The Universities after K to 12
FINALLY, the long wait is over and the first graduates of the country’s K12 program have now commenced university life. The one big question that has been waiting for an answer is: are universities and colleges ready?
Each university of course would answer the question with fire and conviction: “yes we are!” I have been a witness to a number of presentations by admission officers, liaisons and marketing staff from different universities. Their power point presentations were well made. As a matter of fact, all of them were at their best: flowcharts, frameworks, and jargons. They all claim with unwavering faith that their university prepares incoming tertiary students for a globally competitive 21st century education!
When we speak of Philippine education in general however, and tertiary education in particular, we do not just have in mind one university – this or that university. Education in the whole country is (or should be) a system. As such it must operate in coordination with each other in the light of a much bigger blueprint. It is a normative presumption of course that for the system to run regularly, the blueprint is clear and implementable in all level or phases within the system. Unfortunately while certain if not some universities and colleges have truly prepared themselves for the incoming academic year, others have not, and the whole educational system in higher education is not.
To prove that the foregoing point is not counter-factual, let us consider some (publicly-known) information. Let us begin with the issue of bridging program. There are universities that strictly require students to take a bridging program.
A STEM graduate for example who would like to enroll in Accounting would be required to take at least 12 units of additional courses in college. This is to address the student’s non-alignment to the preferred college degree program. Unfortunately, this is not a standard policy among universities and colleges.
Certain schools trust or rely in their entrance exam. If an applicant passed their exam, he is eligible for admission to the university regardless of strand alignment. In fact, there is a medical school that admits an ABM graduate without asking the student to take up bridging subjects in biology or chemistry.
Another issue: the so-called General Education (GE) or “minor subjects.” Apparently, the Commission on Higher Education (CHED) has repackaged some of the course offerings in college. Certain subjects have not been included in the list of GE courses. Philosophy of the Human Person for example used to be a common course but has now been replaced by Ethics under the post-K12 college curriculum. But there is a serious question on the preparedness of the instructors in the tertiary level.
Are the tertiary instructors ready to face Senior High graduate with additional two years experience? We may presume that college teachers have been doing their stuff as experts since they started teaching. They should keep in mind though that they have been doing the same thing with High School graduates two years less of training, skills, and knowledge in terms of course content. Hopefully, it will not be business as usual in college. Hopefully, our instructors are now ready with their reengineered instruction strategies as well as augmented preparations in terms of lesson content. This means that a review should have been made to avoid the repetition of some familiar topics.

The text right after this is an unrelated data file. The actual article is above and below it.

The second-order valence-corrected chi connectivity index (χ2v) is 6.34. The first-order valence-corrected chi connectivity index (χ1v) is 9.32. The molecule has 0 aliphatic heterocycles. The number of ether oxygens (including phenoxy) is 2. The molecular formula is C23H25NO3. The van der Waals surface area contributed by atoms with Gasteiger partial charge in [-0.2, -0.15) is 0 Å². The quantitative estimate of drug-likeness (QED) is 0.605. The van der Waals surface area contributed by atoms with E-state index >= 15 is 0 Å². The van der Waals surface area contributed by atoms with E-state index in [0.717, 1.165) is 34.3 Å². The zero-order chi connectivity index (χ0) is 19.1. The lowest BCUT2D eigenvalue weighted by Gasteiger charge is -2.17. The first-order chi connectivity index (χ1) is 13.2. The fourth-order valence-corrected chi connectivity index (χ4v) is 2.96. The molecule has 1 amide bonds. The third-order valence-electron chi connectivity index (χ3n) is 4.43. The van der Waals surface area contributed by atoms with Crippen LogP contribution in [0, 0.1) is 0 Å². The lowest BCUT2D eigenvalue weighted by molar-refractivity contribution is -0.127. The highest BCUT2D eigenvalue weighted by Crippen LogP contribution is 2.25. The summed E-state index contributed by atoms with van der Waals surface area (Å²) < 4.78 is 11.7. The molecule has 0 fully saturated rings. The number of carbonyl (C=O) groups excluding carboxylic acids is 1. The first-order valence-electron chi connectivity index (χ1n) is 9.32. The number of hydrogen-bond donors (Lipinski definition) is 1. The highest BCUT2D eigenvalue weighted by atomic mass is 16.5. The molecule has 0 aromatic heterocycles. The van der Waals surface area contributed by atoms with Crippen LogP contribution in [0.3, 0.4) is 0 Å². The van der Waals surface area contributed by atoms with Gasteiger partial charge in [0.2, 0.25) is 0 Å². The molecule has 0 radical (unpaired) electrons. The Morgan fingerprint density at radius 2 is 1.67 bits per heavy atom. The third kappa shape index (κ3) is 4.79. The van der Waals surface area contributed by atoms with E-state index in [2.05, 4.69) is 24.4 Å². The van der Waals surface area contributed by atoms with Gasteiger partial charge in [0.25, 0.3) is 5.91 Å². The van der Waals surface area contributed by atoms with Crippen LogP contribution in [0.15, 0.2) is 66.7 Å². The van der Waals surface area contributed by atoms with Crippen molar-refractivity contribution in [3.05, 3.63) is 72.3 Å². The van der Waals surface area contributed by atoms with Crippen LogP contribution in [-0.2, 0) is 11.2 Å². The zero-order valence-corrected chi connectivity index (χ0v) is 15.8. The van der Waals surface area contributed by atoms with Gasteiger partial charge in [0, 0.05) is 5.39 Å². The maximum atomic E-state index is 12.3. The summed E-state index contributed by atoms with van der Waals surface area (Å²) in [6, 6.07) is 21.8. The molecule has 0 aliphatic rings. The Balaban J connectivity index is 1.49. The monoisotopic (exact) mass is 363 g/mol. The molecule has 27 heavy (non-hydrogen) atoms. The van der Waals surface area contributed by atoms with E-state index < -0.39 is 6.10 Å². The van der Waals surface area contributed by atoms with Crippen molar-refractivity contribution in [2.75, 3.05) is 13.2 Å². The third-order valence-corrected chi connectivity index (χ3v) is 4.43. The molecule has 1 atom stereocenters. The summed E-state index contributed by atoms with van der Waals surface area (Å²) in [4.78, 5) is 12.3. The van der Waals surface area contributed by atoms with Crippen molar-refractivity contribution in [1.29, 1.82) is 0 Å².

Take the case again of Philosophy of the Human Person and Ethics. There is a tendency, basically, for teachers in college to begin their discussion in Ethics with a definition of philosophy. Ethics after all is a branch of philosophy. Other lesson contents that could possibly be repeated are the branches of philosophy and philosophy’s historical timeline.
Should these topics be repeated in college? Isn’t Senior High supposedly a streamlining mechanism in preparation for tertiary education? Granting for the sake of argument that certain lessons cannot but be repeated, to what extent should they be given focus? Should a college instructor discuss the definition of philosophy for more than one meeting?
We know, obviously, that this isn’t just a case of philosophy. Our freshmen college students will be greeted once more by their most favorite subjects in High School: PE, Filipino, and now with the additional cast of Jose Rizal (good for units).
Some schools may have prepared themselves (for sure) to ensure the delivery of the quality education they promised. But precisely the educational system is a “system,” and schools must not be left unguided by the Commission on Higher Education on the pretext of autonomy or liberalism.
Lack of space prevents us from talking about other issues. We can only hope and pray that our educational reforms will truly prepare the future generation for life’s greater challenges in the 21st century and beyond.
When the K12 program started in 2016, many schools, universities included, said that they were “K12 ready”. Or so they thought. I hope we can speak of the same readiness in an equal intensity and conviction as we move forward with the educational reform.